Did you know that when you’re stopped for no reason at a drunk driving checkpoint – well, stopped for no reason having anything to do with something you did to suggest you might be “drunk” – your refusal to participate in self-incrimination can result in your arrest, loss of your government permission slip to travel as well as the impounding of your car?
Your “cooperation” is not only appreciated – it is required.
This not-much-discussed aspect of Checkpoint USA is arguably even worse than the existence of Checkpoint USA – which came into being in the ’80s, when the government decided to re-interpret the limits of its own authority (a problem with government) by summarily decreeing it to be “reasonable” to randomly and arbitrarily stop people and treat them as presumptively guilty of having committed a crime.
The thing George Mason and others who insisted on the Bill of Rights as their condition for reluctantly supporting the dodgy Constitution (which was confected by an elitist minority, behind closed doors and without any mandate from “the people” mentioned in the Declaration of Independence) feared would come to pass had come to pass.
Despite the Bill and its very lucid delineation of the the lines across which the government has no rightful authority to tread, the government simply “interpreted” the line more to its liking – at its pleasure.
The government became the arbiter of its own power almost as soon as the ink on the Constitution dried – limiting first freedom of speech (Alien & Sedition acts) and many other formerly sacrosanct rights of the people – including freedom of association and the freedom to actually own property – during the ensuing years.
In the ’80s, it cast aside the Bill of Rights’ very clear prohibition of unreasonablesearches – which by any etymological standard encompasses the arbitrary and random searching of everyone who just happens to be available.
But it’s not just being forced to stop without your having given reason to warrant it – or forced to submit to a search just because the government is powerful and you are not.
In many states, there is the additionalrequirement in law that, if ordered to do so by an armed government worker, you must perform gymnastics by the side of the road to demonstrate you are not “drunk.” Or breathe into a notoriously inaccurate device which provides evidence that can and will be used against you.
If you decline to perform the roadside gymnastics – for any of several practical and moral reasons, including perhaps because you aren’t coordinated and are nervous and the prospect of stumbling in front of the AGW, who will seize that as evidence of your “drunkeness” alarms you . . . or decline to “blow” into the apparatus presented by the AGW because you are aware of the notorious inaccuracy of roadside Breath Tests and prefer not to participate in self-incrimination that way … either is cause by itself for the AGW to apply handcuffs and take you to a cage and your car to an impound lot.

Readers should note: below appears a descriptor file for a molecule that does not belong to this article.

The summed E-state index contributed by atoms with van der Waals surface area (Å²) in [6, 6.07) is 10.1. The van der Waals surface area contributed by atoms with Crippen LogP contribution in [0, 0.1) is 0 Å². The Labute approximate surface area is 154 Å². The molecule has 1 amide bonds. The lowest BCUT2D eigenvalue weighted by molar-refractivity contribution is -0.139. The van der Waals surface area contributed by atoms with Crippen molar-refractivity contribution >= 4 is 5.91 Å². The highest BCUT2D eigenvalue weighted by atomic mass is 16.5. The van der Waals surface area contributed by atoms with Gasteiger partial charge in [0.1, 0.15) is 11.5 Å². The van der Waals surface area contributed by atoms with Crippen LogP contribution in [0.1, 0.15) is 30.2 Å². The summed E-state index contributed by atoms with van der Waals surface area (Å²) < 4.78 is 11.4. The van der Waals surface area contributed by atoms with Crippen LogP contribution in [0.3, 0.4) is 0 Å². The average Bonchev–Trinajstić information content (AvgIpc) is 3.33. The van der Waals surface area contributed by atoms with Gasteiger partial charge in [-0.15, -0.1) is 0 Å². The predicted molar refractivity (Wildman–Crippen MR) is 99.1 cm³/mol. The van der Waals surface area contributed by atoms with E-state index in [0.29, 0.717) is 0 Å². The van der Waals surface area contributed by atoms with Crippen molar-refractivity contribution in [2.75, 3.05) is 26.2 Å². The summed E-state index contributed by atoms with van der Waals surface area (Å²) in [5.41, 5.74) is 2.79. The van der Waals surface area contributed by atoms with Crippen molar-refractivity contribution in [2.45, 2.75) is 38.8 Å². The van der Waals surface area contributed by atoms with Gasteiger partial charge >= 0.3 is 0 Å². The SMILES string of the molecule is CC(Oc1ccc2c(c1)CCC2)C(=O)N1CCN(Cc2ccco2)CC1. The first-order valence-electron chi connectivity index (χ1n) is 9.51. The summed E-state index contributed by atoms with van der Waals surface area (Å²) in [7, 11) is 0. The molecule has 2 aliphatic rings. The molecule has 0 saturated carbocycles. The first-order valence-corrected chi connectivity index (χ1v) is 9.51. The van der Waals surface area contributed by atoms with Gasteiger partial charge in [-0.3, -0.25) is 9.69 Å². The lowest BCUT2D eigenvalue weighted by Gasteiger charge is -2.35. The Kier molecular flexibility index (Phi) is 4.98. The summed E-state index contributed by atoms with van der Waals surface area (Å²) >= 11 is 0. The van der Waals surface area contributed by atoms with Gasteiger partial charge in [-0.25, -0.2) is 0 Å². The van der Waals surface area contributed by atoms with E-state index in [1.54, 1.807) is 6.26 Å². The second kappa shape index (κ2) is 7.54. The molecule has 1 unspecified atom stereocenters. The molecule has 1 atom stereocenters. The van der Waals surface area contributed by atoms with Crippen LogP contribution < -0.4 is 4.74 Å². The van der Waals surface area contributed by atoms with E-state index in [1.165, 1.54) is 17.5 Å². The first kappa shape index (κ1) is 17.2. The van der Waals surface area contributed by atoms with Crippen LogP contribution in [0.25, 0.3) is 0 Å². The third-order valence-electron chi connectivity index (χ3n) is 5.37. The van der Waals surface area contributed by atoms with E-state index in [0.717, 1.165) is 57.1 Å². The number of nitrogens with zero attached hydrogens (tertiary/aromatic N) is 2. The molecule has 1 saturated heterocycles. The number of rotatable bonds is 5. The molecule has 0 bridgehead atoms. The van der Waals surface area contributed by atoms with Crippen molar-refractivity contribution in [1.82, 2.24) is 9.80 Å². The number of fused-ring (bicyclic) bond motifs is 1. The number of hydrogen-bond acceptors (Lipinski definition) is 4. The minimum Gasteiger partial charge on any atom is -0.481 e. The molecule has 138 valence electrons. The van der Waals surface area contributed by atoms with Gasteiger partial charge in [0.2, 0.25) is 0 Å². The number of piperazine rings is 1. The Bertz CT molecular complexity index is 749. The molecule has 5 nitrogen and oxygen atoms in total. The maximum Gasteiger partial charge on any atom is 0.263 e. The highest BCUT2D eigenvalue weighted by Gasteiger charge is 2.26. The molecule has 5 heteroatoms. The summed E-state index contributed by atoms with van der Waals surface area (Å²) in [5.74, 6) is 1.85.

It does not matter that nothing has been proved against you. Your refusal to provide evidence is the evidence.
You are effectively tried, convicted – and punished – for being uncooperative. This has become a very serious de facto offense, even in the absence of any statutory offense.
And the “conviction” sticks even when de jure innocence of any statutory offense – including the “drunk driving” charge you were cuffed and stuffed for – has been established later on.
They win, you lose – regardless.
The person who refuses to cooperate by self-incriminating or who simply objects to the idea of cooperating with those attempting to incriminate him is automatically subject, in many states, to the immediate forfeiture of government permission to travel (i.e., one’s driver’s license) even if it is later determined – as by forced blood draw while in the custody of AGWs – that the victim had zero alcohol in his bloodstream.
It’s only a little bit removed from water-boarding or the use of the Iron Maiden – both of which are probably coming.
The legal concept of subjecting a presumptively innocent person – which used to be every person not actually convicted of a criminal act by a jury after due process of law – to duress in order to suborn his “cooperation” in his own prosecution is literally Medieval. The sort of thing done in dungeons by black robed, hairy-armed inquisitors in the employ of the Church or the King.
Today, the inquisitors wear body armor and have tattoos; are jacked up on steroids rather than Jesus (though some of them profess that as well) and the duress is administered in a euphemized and bureaucratized manner intended to make it seem All Right.
But it is not All Right for state authority especially to subject an innocent person – whatever you may think he’s done – to hot irons and thumbscrews or any other form of duress in order to make it easier to prosecute him.
And it is far worse to apply punishment to a presumptively innocent person for objecting to being treated as though presumptively guilty – who insists on being proved guilty of something other than being “uncooperative” before the state applies punishment.
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